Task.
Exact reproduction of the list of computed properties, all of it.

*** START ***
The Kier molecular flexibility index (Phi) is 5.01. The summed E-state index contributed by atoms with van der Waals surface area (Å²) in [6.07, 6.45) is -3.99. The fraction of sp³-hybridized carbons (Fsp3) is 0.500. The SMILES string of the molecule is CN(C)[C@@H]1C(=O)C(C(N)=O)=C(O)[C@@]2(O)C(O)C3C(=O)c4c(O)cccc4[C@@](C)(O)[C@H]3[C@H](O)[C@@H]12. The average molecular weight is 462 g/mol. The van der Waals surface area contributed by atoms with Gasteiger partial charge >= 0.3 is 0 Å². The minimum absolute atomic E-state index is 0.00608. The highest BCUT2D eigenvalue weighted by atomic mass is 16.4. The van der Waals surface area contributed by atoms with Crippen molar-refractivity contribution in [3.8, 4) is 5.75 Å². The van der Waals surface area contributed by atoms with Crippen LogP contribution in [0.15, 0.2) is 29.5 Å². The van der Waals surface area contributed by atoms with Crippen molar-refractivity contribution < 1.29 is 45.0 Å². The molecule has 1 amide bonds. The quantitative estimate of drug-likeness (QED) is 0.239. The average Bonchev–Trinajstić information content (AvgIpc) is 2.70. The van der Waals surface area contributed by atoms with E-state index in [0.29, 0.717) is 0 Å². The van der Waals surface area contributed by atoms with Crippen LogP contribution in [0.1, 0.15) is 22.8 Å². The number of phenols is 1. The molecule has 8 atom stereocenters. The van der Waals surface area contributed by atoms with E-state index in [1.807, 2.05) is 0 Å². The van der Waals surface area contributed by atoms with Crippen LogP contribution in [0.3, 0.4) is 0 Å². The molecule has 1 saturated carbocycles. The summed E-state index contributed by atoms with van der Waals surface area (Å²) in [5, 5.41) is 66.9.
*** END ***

The Kier molecular flexibility index (Phi) is 5.01. The summed E-state index contributed by atoms with van der Waals surface area (Å²) in [6.07, 6.45) is -3.99. The fraction of sp³-hybridized carbons (Fsp3) is 0.500. The SMILES string of the molecule is CN(C)[C@@H]1C(=O)C(C(N)=O)=C(O)[C@@]2(O)C(O)C3C(=O)c4c(O)cccc4[C@@](C)(O)[C@H]3[C@H](O)[C@@H]12. The average molecular weight is 462 g/mol. The van der Waals surface area contributed by atoms with Gasteiger partial charge >= 0.3 is 0 Å². The minimum absolute atomic E-state index is 0.00608. The highest BCUT2D eigenvalue weighted by atomic mass is 16.4. The van der Waals surface area contributed by atoms with Crippen molar-refractivity contribution in [3.8, 4) is 5.75 Å². The van der Waals surface area contributed by atoms with Crippen LogP contribution in [0.15, 0.2) is 29.5 Å². The van der Waals surface area contributed by atoms with Crippen molar-refractivity contribution < 1.29 is 45.0 Å². The molecule has 1 amide bonds. The quantitative estimate of drug-likeness (QED) is 0.239. The average Bonchev–Trinajstić information content (AvgIpc) is 2.70. The van der Waals surface area contributed by atoms with E-state index in [0.29, 0.717) is 0 Å². The van der Waals surface area contributed by atoms with Crippen LogP contribution in [0.1, 0.15) is 22.8 Å². The number of phenols is 1. The molecule has 8 atom stereocenters. The van der Waals surface area contributed by atoms with E-state index in [1.807, 2.05) is 0 Å². The van der Waals surface area contributed by atoms with Crippen LogP contribution in [0.3, 0.4) is 0 Å². The molecule has 1 saturated carbocycles. The summed E-state index contributed by atoms with van der Waals surface area (Å²) in [5, 5.41) is 66.9.